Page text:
and credit positions
General administration of client accounts, liaising with
other departments, managers and group offices
Reviewing and completing investment fund subscription
documentation and handling redemptions
Supervision of two staff members

The successful candidate should have:

Degree in Business Administration or Finance
Excellent relationship and communication skills
Strong interpersonal and motivational qualities
Minimum five (5) years experience in the offshore private
banking sector, preferably in a client relationship position

We offer an excellent benefit package and salary will be
commensurate with experience and qualifications.

Interested persons may submit resumes to the

Human Resources Manager either by email to
anh@deltecbank.com or by fax to 362-4623.
ABSOLUTELY NO TELEPHONE CALLS!

All applications will be held in the strictest confidence and
only candidates under consideration will be contacted.


I a


r


I


a m k- w


Zhivargo Laing
proposes
a Consumer
Confidence Index
Bahamas this fiscal year at four
per cent (without inflation being
taken into account).
Mr Laing said that, despite the
Bahamian economy being "tied"
to the currently struggling US
economy, the Bahamian econo-
my can continue to see growth,
thanks to the stage of develop-
ment that many of the large
investment projects can be found
in throughout "this period of
sluggishness" for the US econo4
my.
Mentioning Kerzner's Hurri1
cane Hole Plaza development
and the Albany project, Mr
Laing said it is "fortuitous" for
the Bahamian economy that nei-
ther is yet atthe "selling stage")
and thereby likely to be impact
ed by the perception of eco-
nomic decline and ongoing cred-i
-it crunch in the US.
Instead, construction set tq
begin on numerous projects will
boost Bahamian employment
levels, he asserted.






bAI URL)AY, JANU.ARY 26, 2008, :1 '. -


Sandals CEO 'proud



of achievements



of team members'


t'DliAy' ,O

f li>i


,Iii ii '
ii 1 1.

y .':I ;


ip l : '


.11


I
I SANDALS CEO Adam
Stewart told team members at
Sandals Royal Bahamian that
he is very proud of their
achievements in 2007.
'Among all the hotels in the
Bahamas, you were voted the
country's leading resort for
the third year and the
Bahamas' leading spa resort
at the Annual World Travel
Awards," Mr Stewart said.
"This is an indication of the
tremendous work you have
performed this year and I per-
sonally would like to thank
each and every one of you."
Mr Stewart's brief remarks
at the resort's annual staff
awards and Christmas Party
brought cheers and applauds
to an evening of surprises and
excitement.
While most team members
walked away with door prizes,
the highlight of the evening
was the announcement of the
resort's top awards.
Guest Choice Award recip-
ient Marcian Cooper from the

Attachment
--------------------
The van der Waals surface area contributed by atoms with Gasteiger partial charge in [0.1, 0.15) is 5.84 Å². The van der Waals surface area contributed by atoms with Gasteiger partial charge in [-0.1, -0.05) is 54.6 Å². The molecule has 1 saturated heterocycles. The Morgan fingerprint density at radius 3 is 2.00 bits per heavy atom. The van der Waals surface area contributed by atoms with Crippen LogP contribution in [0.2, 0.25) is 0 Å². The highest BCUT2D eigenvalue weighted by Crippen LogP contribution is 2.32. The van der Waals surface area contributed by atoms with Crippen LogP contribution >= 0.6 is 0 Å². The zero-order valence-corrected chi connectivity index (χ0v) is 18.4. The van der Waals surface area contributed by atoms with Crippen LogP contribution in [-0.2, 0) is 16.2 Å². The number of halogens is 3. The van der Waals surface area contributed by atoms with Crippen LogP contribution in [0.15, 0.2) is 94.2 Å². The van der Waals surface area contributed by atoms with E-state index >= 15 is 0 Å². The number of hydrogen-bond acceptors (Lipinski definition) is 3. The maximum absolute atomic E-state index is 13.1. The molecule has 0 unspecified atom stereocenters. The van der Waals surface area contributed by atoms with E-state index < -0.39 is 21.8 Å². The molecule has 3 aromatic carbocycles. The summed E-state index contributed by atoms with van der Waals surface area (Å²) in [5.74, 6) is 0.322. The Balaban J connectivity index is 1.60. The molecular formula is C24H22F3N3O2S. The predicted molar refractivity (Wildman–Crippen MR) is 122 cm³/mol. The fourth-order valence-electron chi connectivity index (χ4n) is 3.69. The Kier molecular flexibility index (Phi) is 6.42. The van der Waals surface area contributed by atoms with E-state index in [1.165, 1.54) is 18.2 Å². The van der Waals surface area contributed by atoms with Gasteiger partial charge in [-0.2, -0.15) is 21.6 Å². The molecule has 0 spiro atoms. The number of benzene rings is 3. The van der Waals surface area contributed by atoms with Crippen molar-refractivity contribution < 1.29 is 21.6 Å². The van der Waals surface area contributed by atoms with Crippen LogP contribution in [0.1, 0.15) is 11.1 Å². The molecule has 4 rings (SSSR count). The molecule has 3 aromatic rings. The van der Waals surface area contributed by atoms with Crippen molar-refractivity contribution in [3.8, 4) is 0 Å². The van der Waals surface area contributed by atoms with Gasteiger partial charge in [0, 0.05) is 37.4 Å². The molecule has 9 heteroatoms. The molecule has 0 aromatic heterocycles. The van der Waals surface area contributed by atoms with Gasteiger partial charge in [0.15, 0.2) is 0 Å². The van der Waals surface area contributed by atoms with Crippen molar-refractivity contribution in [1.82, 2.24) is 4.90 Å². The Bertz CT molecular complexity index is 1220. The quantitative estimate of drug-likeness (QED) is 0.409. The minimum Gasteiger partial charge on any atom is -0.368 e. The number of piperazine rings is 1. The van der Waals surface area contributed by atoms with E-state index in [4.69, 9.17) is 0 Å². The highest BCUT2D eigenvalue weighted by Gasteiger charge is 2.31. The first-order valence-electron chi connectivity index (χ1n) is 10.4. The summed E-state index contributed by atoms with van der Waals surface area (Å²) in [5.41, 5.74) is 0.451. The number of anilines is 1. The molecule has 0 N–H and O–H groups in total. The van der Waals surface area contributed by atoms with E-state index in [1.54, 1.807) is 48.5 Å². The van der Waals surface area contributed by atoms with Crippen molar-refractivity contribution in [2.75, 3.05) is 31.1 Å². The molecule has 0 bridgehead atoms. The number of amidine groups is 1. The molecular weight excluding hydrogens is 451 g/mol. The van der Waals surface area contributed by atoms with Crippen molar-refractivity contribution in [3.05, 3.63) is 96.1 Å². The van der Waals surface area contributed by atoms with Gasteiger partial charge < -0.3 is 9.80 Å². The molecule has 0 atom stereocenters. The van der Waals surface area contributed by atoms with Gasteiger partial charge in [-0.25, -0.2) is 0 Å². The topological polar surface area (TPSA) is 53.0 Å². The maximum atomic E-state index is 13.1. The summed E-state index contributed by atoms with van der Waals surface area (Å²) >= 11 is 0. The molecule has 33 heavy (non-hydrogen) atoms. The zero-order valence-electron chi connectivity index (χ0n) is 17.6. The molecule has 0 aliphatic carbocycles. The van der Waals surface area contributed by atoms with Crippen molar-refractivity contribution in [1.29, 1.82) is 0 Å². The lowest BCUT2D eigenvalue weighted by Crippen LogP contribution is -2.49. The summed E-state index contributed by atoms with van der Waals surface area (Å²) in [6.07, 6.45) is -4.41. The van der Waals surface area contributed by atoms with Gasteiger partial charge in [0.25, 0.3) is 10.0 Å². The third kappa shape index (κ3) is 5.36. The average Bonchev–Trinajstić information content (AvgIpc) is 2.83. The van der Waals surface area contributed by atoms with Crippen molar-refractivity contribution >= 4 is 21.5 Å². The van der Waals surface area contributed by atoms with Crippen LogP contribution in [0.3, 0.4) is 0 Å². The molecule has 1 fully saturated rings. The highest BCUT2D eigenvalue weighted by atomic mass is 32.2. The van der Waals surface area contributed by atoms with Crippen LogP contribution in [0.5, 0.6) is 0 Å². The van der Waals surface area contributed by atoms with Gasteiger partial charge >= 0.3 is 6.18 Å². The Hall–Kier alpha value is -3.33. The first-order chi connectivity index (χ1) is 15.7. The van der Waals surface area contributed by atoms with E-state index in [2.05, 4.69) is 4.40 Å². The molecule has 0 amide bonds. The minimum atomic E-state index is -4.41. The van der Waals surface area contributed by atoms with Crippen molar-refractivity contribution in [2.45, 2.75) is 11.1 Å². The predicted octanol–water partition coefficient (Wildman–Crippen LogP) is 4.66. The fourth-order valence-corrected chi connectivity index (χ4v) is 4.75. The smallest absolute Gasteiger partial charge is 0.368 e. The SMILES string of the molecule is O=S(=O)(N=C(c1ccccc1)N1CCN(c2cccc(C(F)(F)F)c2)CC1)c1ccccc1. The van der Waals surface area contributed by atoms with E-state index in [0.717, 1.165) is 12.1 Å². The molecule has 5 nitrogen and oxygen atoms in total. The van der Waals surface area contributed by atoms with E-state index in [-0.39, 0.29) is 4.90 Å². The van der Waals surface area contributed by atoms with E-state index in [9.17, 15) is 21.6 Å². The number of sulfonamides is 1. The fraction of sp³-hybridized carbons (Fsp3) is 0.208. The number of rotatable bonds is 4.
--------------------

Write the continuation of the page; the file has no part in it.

beverage department received
a cash prize, a trophy and a
watch.
Marcian, who was consis-
tently acknowledged by guests
throughout the year for his
humour and warm personali-
ty, said he was delighted to
have been selected.
SThe Chairman's Award
went to Shawn Thompson
who was promoted to assis-
tant cost controller this year.
In 1996 he joined the resort
as a watersports attendant and
was promoted to concierge
and then receiving clerk.
SShawn received a cash prize
and a trophy.
i The Supervisor of the Year
Award went to Vanria Cul-


MR ADAM STEWART, CEO of
Sandals Resorts is pictured
speaking to team members at
Sandals Annual Award and
Christmas Party.
mer of the front office. Vanria
joined Sandals in 1996 and
over the years has received
numerous awards and recog-
nition from travel agents and
incentive groups.
Her prizes included a five
day cruise for two, a 28 inch
.colour television, a trophy and
a cash prize.
Team member of the month
for October Marion Ander-
son was the recipient of the
Team member of the Year
Award.
Described as the driving


force in the laundry depart-
ment, the management said
Marion has constantly proven
that she is able to go above
and beyond the call of duty
and demonstrate courtesy and
efficiency at all times.
Porsha Poitier, laundry
manager, said "Marion is our
gem. Every time a guest calls 1
know they are going to ask for
Marion because she has a
warm, engaging personality.
She leaves a lasting impres-
sion with everyone she comes
into contact with."
An elated Marion added, "I
am honoured to have been
selected from among all the
nominees and I will continue
to serve in a manner where I
give all that I could to our
guests and everyone I work
with."
Marion's prizes included a
seven day Caribbean cruise
for two, a stacked washer and
dryer, a 28 inch colour televi-
sion, a trophy and a cash
prize.
Also presented on the night
were shining star awards,
which were presented to: Dion
Smith, accounts: Tamar Bowe.
guest services'; Samuel Bast-
ian, watersports; Esau Far-
rington; kitchen: Lindburgh
Sutherland, housekeeping:
Carla McCartney, beverage:
Marion Anderson, laundry:
Norell Williams, spa; Maurice
Heintz. maintenance; Kihan
Moncur, photo shop: Patricia
Pinder, food and beverage:
Delino Moss, butler; Tarrel
Bain, gift shop: Cassandra
McKenzie, weddings:
Anissa Musgrove. human
resources: Cicclv Stubbs. hotel
and Kenja Rahming. enter-
taininent.


SANDALS
TEAM MEM-
BER OF THE
YEAR: Fred
Hansen, Hotel
Manager;
Marion Ander- i